Quiescence versus senescence

Figure 1. Quiescence versus senescence.

Q: quiescent cell. In the absence of the growth factors, normal cells undergo cell cycle arrest. S: senescent cell. When cell cycle is arrested, the growth signal (if it cannot reactivate cycling) drives senescence.

Similarly other inhibitors of mTOR also suppress geroconversion [10, 11]. For example, in some cell lines, induction of p53 inhibits mTOR [22-26] and other anabolic pathways [27-32], thus suppressing geroconversion in cells arrested by ectopic p21 [14]. By itself, p53 causes cell cycle arrest but can suppress geroconversion [14-17, 33-35]. In cell culture, cell cycle arrest and geroconversion are initiated simultaneously. In proliferating cultured cells (especially cancer cells) mTOR is activated. Many agents cause cell cycle arrest without inhibiting mTOR (or other growth factor-sensing pathways). Once arrested, such cells are rapidly converted to senescent cells. This is accelerated geroconversion. So it may seem that senescence is “caused” by cell cycle arrest. The above examples, however, suggest that senescence is caused by growth-stimulation when the cell cycle is arrested.

In the organism, most cells are arrested and geroconversion can be slow. When chronically stimulated (but still arrested) they can become senescent. This physiological geroconversion can be imitated in cell culture [17].

The terms gerogenic conversion and oncogenic transformation sound alike.This is not a coincidence for choosing the term geroconversion. Gerogenic conversion and oncogenic transformation are two sides of the same process.

Gerogenic oncogenes and gerogenes

Activation of growth factor receptors, Ras and Raf family members and members of the MAPK and PI3K/Akt pathways are universal in cancer [36-38]. All these oncogenes activate the mTOR pathway [39-47]. They are gerogenic oncogenes, which drive the geroconversion of arrested cells. Because strong growth-promoting (mitogenic) signals induce cell cycle arrest [48-54], strong mitogenic signaling causes both conditions of senescence: arrest and mTOR/growth signal (Figure 2A). To avoid senescence, cancer cells must disable cell cycle control (Figure 2B) by either loss of p16, p53 and Rb or activation of c-myc, for example [36-38, 48, 55, 56]. In proliferating cells, gerogenic oncogenes render cells malignant and pro-gerogenic (see below). The same gerogenic oncogenes or their analogs accelerate aging and shorten life span in diverse species from worm to mammals. Therefore, these genes can be termed gerogenes [57]. Thus, the mTOR pathway shortens life span, whereas rapamycin extends life span [58-75]. Not coincidentally, Mutations that increase the life span of C. elegans inhibit tumor growth [76]. Finally, metabolic self-destruction, known as chronological senescence in yeast [60, 61, 77] is also stimulated by gerogenes and is inhibited by rapamycin [78].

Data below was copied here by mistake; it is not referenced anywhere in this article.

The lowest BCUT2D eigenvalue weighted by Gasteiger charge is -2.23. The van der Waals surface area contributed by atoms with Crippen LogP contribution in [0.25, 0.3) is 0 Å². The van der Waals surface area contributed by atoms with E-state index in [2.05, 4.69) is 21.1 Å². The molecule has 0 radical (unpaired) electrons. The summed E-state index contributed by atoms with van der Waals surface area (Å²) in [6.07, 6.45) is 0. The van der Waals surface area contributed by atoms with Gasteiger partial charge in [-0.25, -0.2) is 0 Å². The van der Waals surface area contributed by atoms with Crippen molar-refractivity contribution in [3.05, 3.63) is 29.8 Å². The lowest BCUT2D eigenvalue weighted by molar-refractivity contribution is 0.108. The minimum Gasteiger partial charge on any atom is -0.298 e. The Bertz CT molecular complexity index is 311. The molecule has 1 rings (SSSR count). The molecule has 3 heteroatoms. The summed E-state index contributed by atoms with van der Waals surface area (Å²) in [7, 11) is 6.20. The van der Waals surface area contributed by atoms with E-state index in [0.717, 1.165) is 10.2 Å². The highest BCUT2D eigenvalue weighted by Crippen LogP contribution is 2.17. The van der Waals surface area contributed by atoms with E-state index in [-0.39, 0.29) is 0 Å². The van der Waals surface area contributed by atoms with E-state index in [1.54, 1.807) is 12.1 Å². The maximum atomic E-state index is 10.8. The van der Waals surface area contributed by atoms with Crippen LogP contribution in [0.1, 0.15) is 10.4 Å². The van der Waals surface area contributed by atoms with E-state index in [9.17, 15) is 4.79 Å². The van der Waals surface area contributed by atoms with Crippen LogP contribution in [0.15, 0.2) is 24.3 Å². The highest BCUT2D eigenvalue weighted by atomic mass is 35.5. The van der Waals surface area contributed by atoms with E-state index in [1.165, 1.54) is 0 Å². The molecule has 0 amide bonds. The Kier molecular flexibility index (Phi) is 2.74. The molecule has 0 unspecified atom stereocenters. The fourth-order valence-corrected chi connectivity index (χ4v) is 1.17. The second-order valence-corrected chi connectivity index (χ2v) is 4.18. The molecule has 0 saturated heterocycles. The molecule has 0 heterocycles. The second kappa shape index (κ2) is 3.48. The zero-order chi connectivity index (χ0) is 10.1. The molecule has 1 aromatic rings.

Strong oncogenic signaling, senescence and cancer

Figure 2. Strong oncogenic signaling, senescence and cancer.

(A) Strong mitogenic/oncogenic signal can simultaneously cause arrest and activate mTOR. Cells senesce. (B) Disabling of cell cycle control (loss of p16, Rb, p53) can convert senescence to cancer.


Gerosuppressors are genes (and their products) that suppress geroconversion. Gerosuppressors (for example, PTEN, AMPK, sirtuins, TSC2, NF-1 and p53) antagonize the mTOR pathway (see for ref. [57]). Their inactivation shortens life span in model organisms. Gerosuppressors are also tumor suppressors. So gero-suppressors suppress both geroconversion and cancer.


Gerosuppressants are small molecules (such as rapamycin) that suppress geroconversion. Not co-incidentally, rapamycin also extends life span in diverse species from yeast to mammals. They can, in theory, be used to treat age-related diseases by slowing down aging, thus extending both maximal and healthy lifespan.

Gero promoters

Small molecules or drugs that can accelerate or promote geroconversion. One potential candidate is phorbol esters, which can activate mTOR in some cells. Not surprisingly, it is also a tumor-promoter.

Gerogenic pathways

Gerogenic signaling pathways promote geroconversion. Whether gerogenic pathways cause or abrogate cell cycle arrest is irrelevant. For example, strong mitogenic/growth signals can induce cell cycle arrest, instead of proliferation [48-54]. Simultaneously, in arrested cells, growth signals cause geroconversion, leading to senescence (Figure 2A). As another example, the effects of p53 on cell cycle and geroconverion can be dissociated [14].

Pro-gerogenic conversion